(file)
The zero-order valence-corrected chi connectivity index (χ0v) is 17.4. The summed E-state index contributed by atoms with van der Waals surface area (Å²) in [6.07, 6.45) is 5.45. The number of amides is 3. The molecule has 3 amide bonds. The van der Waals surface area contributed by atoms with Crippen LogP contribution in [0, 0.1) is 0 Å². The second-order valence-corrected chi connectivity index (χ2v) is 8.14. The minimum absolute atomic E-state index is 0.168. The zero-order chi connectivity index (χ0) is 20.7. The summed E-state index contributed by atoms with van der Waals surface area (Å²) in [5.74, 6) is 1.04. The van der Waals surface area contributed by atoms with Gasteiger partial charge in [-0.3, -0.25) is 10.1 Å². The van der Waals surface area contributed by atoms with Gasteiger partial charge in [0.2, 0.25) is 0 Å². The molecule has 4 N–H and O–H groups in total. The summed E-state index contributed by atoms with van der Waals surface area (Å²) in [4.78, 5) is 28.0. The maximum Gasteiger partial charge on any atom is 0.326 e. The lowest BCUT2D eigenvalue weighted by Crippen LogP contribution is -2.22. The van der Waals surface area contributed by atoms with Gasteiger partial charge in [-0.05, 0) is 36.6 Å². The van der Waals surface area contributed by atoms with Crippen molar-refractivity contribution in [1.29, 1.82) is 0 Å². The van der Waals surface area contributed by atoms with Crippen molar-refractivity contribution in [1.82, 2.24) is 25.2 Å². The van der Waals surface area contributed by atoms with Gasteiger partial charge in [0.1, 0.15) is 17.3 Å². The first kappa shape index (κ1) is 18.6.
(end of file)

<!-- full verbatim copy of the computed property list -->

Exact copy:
The zero-order valence-corrected chi connectivity index (χ0v) is 17.4. The summed E-state index contributed by atoms with van der Waals surface area (Å²) in [6.07, 6.45) is 5.45. The number of amides is 3. The molecule has 3 amide bonds. The van der Waals surface area contributed by atoms with Crippen LogP contribution in [0, 0.1) is 0 Å². The second-order valence-corrected chi connectivity index (χ2v) is 8.14. The minimum absolute atomic E-state index is 0.168. The zero-order chi connectivity index (χ0) is 20.7. The summed E-state index contributed by atoms with van der Waals surface area (Å²) in [5.74, 6) is 1.04. The van der Waals surface area contributed by atoms with Gasteiger partial charge in [-0.3, -0.25) is 10.1 Å². The van der Waals surface area contributed by atoms with Gasteiger partial charge in [0.2, 0.25) is 0 Å². The molecule has 4 N–H and O–H groups in total. The summed E-state index contributed by atoms with van der Waals surface area (Å²) in [4.78, 5) is 28.0. The maximum Gasteiger partial charge on any atom is 0.326 e. The lowest BCUT2D eigenvalue weighted by Crippen LogP contribution is -2.22. The van der Waals surface area contributed by atoms with Gasteiger partial charge in [-0.05, 0) is 36.6 Å². The van der Waals surface area contributed by atoms with Crippen molar-refractivity contribution in [1.29, 1.82) is 0 Å². The van der Waals surface area contributed by atoms with Crippen molar-refractivity contribution in [1.82, 2.24) is 25.2 Å². The van der Waals surface area contributed by atoms with Gasteiger partial charge in [0.1, 0.15) is 17.3 Å². The first kappa shape index (κ1) is 18.6.